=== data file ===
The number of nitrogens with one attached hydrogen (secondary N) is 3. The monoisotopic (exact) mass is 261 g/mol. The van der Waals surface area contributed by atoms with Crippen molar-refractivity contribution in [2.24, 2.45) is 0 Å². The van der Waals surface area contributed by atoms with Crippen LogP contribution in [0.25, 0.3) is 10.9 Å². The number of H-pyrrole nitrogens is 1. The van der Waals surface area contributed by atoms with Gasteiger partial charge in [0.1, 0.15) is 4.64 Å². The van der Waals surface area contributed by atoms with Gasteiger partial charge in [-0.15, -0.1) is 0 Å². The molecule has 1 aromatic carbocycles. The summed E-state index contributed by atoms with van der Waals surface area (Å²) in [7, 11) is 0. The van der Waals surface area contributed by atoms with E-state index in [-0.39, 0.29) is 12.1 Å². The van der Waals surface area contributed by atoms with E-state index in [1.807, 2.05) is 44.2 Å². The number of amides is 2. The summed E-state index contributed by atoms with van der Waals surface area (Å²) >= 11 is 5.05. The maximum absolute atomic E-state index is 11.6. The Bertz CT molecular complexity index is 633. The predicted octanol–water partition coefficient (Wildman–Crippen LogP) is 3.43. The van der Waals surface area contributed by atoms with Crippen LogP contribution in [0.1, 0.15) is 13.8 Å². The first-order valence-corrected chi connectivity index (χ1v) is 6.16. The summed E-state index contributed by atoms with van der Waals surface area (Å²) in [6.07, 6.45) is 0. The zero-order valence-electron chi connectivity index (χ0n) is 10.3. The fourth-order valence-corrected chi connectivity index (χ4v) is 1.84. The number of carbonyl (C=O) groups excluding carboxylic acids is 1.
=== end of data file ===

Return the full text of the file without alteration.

The number of nitrogens with one attached hydrogen (secondary N) is 3. The monoisotopic (exact) mass is 261 g/mol. The van der Waals surface area contributed by atoms with Crippen molar-refractivity contribution in [2.24, 2.45) is 0 Å². The van der Waals surface area contributed by atoms with Crippen LogP contribution in [0.25, 0.3) is 10.9 Å². The number of H-pyrrole nitrogens is 1. The van der Waals surface area contributed by atoms with Gasteiger partial charge in [0.1, 0.15) is 4.64 Å². The van der Waals surface area contributed by atoms with Gasteiger partial charge in [-0.15, -0.1) is 0 Å². The molecule has 1 aromatic carbocycles. The summed E-state index contributed by atoms with van der Waals surface area (Å²) in [7, 11) is 0. The van der Waals surface area contributed by atoms with E-state index in [-0.39, 0.29) is 12.1 Å². The van der Waals surface area contributed by atoms with E-state index in [1.807, 2.05) is 44.2 Å². The number of amides is 2. The summed E-state index contributed by atoms with van der Waals surface area (Å²) >= 11 is 5.05. The maximum absolute atomic E-state index is 11.6. The Bertz CT molecular complexity index is 633. The predicted octanol–water partition coefficient (Wildman–Crippen LogP) is 3.43. The van der Waals surface area contributed by atoms with Crippen LogP contribution in [0.1, 0.15) is 13.8 Å². The first-order valence-corrected chi connectivity index (χ1v) is 6.16. The summed E-state index contributed by atoms with van der Waals surface area (Å²) in [6.07, 6.45) is 0. The zero-order valence-electron chi connectivity index (χ0n) is 10.3. The fourth-order valence-corrected chi connectivity index (χ4v) is 1.84. The number of carbonyl (C=O) groups excluding carboxylic acids is 1.